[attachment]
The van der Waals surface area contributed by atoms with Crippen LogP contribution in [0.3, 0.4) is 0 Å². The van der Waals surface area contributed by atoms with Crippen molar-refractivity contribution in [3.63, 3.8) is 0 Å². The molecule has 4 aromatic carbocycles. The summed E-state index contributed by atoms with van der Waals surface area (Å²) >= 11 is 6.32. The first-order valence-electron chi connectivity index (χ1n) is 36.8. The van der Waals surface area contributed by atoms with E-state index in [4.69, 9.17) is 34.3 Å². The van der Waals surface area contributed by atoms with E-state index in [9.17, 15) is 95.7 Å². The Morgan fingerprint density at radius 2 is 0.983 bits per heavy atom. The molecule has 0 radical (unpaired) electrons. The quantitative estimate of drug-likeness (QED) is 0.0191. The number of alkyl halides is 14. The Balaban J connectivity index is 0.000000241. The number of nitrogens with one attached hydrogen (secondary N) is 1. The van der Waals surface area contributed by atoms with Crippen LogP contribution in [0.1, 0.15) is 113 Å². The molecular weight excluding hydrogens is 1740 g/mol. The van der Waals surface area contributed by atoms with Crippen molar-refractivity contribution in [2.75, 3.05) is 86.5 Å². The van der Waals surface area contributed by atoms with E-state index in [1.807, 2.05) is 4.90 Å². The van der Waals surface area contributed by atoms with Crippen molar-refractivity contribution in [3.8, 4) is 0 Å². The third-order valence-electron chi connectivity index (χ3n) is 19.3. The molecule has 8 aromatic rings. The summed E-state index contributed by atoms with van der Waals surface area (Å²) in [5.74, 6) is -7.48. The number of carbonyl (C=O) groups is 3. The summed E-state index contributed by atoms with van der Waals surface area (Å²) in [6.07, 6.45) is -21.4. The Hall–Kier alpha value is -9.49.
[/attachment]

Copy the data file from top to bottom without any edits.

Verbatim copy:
The van der Waals surface area contributed by atoms with Crippen LogP contribution in [0.3, 0.4) is 0 Å². The van der Waals surface area contributed by atoms with Crippen molar-refractivity contribution in [3.63, 3.8) is 0 Å². The molecule has 4 aromatic carbocycles. The summed E-state index contributed by atoms with van der Waals surface area (Å²) >= 11 is 6.32. The first-order valence-electron chi connectivity index (χ1n) is 36.8. The van der Waals surface area contributed by atoms with E-state index in [4.69, 9.17) is 34.3 Å². The van der Waals surface area contributed by atoms with E-state index in [9.17, 15) is 95.7 Å². The Morgan fingerprint density at radius 2 is 0.983 bits per heavy atom. The molecule has 0 radical (unpaired) electrons. The quantitative estimate of drug-likeness (QED) is 0.0191. The number of alkyl halides is 14. The Balaban J connectivity index is 0.000000241. The number of nitrogens with one attached hydrogen (secondary N) is 1. The van der Waals surface area contributed by atoms with Crippen LogP contribution in [0.1, 0.15) is 113 Å². The molecular weight excluding hydrogens is 1740 g/mol. The van der Waals surface area contributed by atoms with Crippen molar-refractivity contribution in [2.75, 3.05) is 86.5 Å². The van der Waals surface area contributed by atoms with E-state index in [1.807, 2.05) is 4.90 Å². The van der Waals surface area contributed by atoms with Crippen molar-refractivity contribution in [3.8, 4) is 0 Å². The third-order valence-electron chi connectivity index (χ3n) is 19.3. The molecule has 8 aromatic rings. The summed E-state index contributed by atoms with van der Waals surface area (Å²) in [5.74, 6) is -7.48. The number of carbonyl (C=O) groups is 3. The summed E-state index contributed by atoms with van der Waals surface area (Å²) in [6.07, 6.45) is -21.4. The Hall–Kier alpha value is -9.49.